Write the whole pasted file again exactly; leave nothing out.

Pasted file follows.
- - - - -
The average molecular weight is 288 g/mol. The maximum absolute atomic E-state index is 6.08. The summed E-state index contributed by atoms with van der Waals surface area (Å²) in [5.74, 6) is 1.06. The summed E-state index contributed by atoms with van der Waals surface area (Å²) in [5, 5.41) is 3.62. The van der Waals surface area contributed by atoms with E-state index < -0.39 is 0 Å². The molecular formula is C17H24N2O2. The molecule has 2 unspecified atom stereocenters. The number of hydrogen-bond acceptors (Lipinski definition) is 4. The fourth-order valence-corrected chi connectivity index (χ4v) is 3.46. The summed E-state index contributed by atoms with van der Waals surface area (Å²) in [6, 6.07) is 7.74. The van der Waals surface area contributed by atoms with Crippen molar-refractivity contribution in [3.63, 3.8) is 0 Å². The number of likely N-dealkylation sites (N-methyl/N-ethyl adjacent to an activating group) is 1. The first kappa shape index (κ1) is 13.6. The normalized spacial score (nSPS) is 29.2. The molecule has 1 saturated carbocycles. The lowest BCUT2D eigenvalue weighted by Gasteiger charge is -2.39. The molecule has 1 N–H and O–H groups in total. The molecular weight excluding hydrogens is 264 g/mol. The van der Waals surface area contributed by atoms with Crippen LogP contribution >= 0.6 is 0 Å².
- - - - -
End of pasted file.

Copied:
The average molecular weight is 288 g/mol. The maximum absolute atomic E-state index is 6.08. The summed E-state index contributed by atoms with van der Waals surface area (Å²) in [5.74, 6) is 1.06. The summed E-state index contributed by atoms with van der Waals surface area (Å²) in [5, 5.41) is 3.62. The van der Waals surface area contributed by atoms with E-state index < -0.39 is 0 Å². The molecular formula is C17H24N2O2. The molecule has 2 unspecified atom stereocenters. The number of hydrogen-bond acceptors (Lipinski definition) is 4. The fourth-order valence-corrected chi connectivity index (χ4v) is 3.46. The summed E-state index contributed by atoms with van der Waals surface area (Å²) in [6, 6.07) is 7.74. The van der Waals surface area contributed by atoms with Crippen molar-refractivity contribution in [3.63, 3.8) is 0 Å². The number of likely N-dealkylation sites (N-methyl/N-ethyl adjacent to an activating group) is 1. The first kappa shape index (κ1) is 13.6. The normalized spacial score (nSPS) is 29.2. The molecule has 1 saturated carbocycles. The lowest BCUT2D eigenvalue weighted by Gasteiger charge is -2.39. The molecule has 1 N–H and O–H groups in total. The molecular weight excluding hydrogens is 264 g/mol. The van der Waals surface area contributed by atoms with Crippen LogP contribution >= 0.6 is 0 Å².